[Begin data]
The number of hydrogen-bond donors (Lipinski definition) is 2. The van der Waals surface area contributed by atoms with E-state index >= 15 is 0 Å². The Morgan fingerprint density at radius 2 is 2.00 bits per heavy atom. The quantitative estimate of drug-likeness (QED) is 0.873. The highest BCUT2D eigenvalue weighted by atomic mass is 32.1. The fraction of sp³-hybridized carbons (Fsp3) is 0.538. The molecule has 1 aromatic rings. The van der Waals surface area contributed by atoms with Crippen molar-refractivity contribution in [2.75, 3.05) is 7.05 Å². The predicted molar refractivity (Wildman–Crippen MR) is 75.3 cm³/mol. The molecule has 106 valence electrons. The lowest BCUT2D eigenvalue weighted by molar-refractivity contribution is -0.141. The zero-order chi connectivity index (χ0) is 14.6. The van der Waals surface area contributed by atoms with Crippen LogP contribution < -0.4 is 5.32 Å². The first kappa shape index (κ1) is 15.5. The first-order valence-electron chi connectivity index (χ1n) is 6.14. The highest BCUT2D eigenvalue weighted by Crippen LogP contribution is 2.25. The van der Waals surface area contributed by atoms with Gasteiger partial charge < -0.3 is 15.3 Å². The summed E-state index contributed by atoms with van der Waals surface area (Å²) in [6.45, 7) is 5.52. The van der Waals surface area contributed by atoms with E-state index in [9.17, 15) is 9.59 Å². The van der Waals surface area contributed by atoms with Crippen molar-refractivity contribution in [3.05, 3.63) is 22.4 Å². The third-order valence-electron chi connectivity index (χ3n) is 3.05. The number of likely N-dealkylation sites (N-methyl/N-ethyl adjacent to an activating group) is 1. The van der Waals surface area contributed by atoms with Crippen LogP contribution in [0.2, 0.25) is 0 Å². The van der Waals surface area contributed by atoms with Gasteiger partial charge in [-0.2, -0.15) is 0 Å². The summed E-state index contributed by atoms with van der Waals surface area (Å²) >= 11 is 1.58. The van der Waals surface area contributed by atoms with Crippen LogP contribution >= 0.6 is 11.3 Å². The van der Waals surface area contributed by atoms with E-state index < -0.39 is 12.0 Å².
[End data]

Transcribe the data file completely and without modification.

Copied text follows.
The number of hydrogen-bond donors (Lipinski definition) is 2. The van der Waals surface area contributed by atoms with E-state index >= 15 is 0 Å². The Morgan fingerprint density at radius 2 is 2.00 bits per heavy atom. The quantitative estimate of drug-likeness (QED) is 0.873. The highest BCUT2D eigenvalue weighted by atomic mass is 32.1. The fraction of sp³-hybridized carbons (Fsp3) is 0.538. The molecule has 1 aromatic rings. The van der Waals surface area contributed by atoms with Crippen molar-refractivity contribution in [2.75, 3.05) is 7.05 Å². The predicted molar refractivity (Wildman–Crippen MR) is 75.3 cm³/mol. The molecule has 106 valence electrons. The lowest BCUT2D eigenvalue weighted by molar-refractivity contribution is -0.141. The zero-order chi connectivity index (χ0) is 14.6. The van der Waals surface area contributed by atoms with Crippen LogP contribution < -0.4 is 5.32 Å². The first kappa shape index (κ1) is 15.5. The first-order valence-electron chi connectivity index (χ1n) is 6.14. The highest BCUT2D eigenvalue weighted by Crippen LogP contribution is 2.25. The van der Waals surface area contributed by atoms with Gasteiger partial charge < -0.3 is 15.3 Å². The summed E-state index contributed by atoms with van der Waals surface area (Å²) in [6.45, 7) is 5.52. The van der Waals surface area contributed by atoms with E-state index in [9.17, 15) is 9.59 Å². The van der Waals surface area contributed by atoms with Crippen molar-refractivity contribution in [3.05, 3.63) is 22.4 Å². The third-order valence-electron chi connectivity index (χ3n) is 3.05. The number of likely N-dealkylation sites (N-methyl/N-ethyl adjacent to an activating group) is 1. The van der Waals surface area contributed by atoms with Crippen LogP contribution in [0.2, 0.25) is 0 Å². The van der Waals surface area contributed by atoms with Gasteiger partial charge in [-0.2, -0.15) is 0 Å². The summed E-state index contributed by atoms with van der Waals surface area (Å²) >= 11 is 1.58. The van der Waals surface area contributed by atoms with Crippen LogP contribution >= 0.6 is 11.3 Å². The van der Waals surface area contributed by atoms with E-state index < -0.39 is 12.0 Å².